Section 3A Making, Supplying or Obtaining Material 

  • Making – This includes the writing or creation of computer viruses, worms, Trojans, malware, etc. 
  • Supplying – It is an offence to supply or distribute these files to others 
  • Obtaining – If you purposely obtain malicious files then you have committed an offence under the Computer Misuse Act 

The misuse of computers can include: 

  • Illegal access (hacking) to computer systems
  • Illegal interception of information
  • Interference with information and systems
  • Computer-related fraud and forgery
  • Commercial infringement of copyrights
  • Uploading or downloading of material without owner's permission, for example, filming someone without their knowledge and sharing it online
  • Trafficking in passwords, digital signatures, and encryption keys

Decorative image: Diagram showing CAMA offences: Section 1: Unauthorised access to computer material  Section 2: Unauthorised access with intent to commit or facilitate a crime Section 3: Unauthorised modification of computer material Section 3A: Making, supplying or obtaining anything that can be used in computer misuse offences

Sector specific legislation

For example, the UK Medicines and Healthcare Products Regulatory Agency (MHRA) specify provisions for the pharmaceutical sector; in the US it’s the Food and Drug Administration (FDA). 

The Payment Card Industry Data Security Standard (PCI-DSS) defines regulations for credit card information storage, transmission, and processing. 

The requirements set forth by the PCI SSC are both operational and technical, and the core focus of these rules is always to protect cardholder data.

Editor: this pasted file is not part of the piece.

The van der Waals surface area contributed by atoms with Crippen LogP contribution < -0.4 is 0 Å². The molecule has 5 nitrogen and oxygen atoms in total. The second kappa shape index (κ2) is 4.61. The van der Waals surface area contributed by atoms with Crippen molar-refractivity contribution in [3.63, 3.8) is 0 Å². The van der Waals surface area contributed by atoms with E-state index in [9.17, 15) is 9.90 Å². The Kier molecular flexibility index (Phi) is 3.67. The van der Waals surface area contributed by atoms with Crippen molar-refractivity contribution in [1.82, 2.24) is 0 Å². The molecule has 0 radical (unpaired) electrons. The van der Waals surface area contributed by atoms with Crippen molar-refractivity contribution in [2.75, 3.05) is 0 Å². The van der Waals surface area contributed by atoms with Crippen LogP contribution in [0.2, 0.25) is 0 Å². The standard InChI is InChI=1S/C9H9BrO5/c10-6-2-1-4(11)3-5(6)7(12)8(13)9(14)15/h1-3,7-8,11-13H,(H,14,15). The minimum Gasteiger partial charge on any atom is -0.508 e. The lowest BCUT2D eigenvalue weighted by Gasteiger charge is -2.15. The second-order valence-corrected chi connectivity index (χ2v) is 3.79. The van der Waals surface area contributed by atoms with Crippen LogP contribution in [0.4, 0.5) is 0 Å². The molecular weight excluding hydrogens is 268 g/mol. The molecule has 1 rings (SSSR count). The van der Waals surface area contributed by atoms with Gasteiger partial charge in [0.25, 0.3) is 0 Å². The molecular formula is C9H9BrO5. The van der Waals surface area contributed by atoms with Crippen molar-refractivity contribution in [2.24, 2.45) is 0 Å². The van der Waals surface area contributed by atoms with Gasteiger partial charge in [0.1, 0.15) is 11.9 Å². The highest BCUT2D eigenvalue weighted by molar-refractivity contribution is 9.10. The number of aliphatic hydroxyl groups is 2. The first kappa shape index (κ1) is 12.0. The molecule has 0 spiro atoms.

The 12 requirements of PCI DSS are: 

  1. Install and maintain a firewall configuration to protect cardholder data. 
  2. Do not use vendor-supplied defaults for system passwords and other security parameters. 
  3. Protect stored cardholder data.
  4. Encrypt transmission of cardholder data across open, public networks. 
  5. Use and regularly update anti-virus software or programs. 
  6. Develop and maintain secure systems and applications. 
  7. Restrict access to cardholder data by business need to know. 
  8. Assign a unique ID to each person with computer access. 
  9. Restrict physical access to cardholder data. 
  10. Track and monitor all access to network resources and cardholder data. 
  11. Regularly test security systems and processes. 
  12. Maintain a policy that addresses information security for all personnel. 

Some regulators have guidelines dictating that they should be informed of an incident or breach. In some cases, regulators may have the authority to suspend licenses whilst an investigation is underway. 

As you can appreciate, there is a lot to be aware of and to co-ordinate regarding the various difference aspects of the company. This is why integration and collaboration of between the different facets of the company is so vital. It's especially important in respect to the planning, management and auditing phases. 

What's next?

This is the end of this Course, but next you'll be learning about Information Assurance and the importance of standards.


This module focuses on the shareholders, personnel and documentation that go into implementing the organisation’s information assurance programme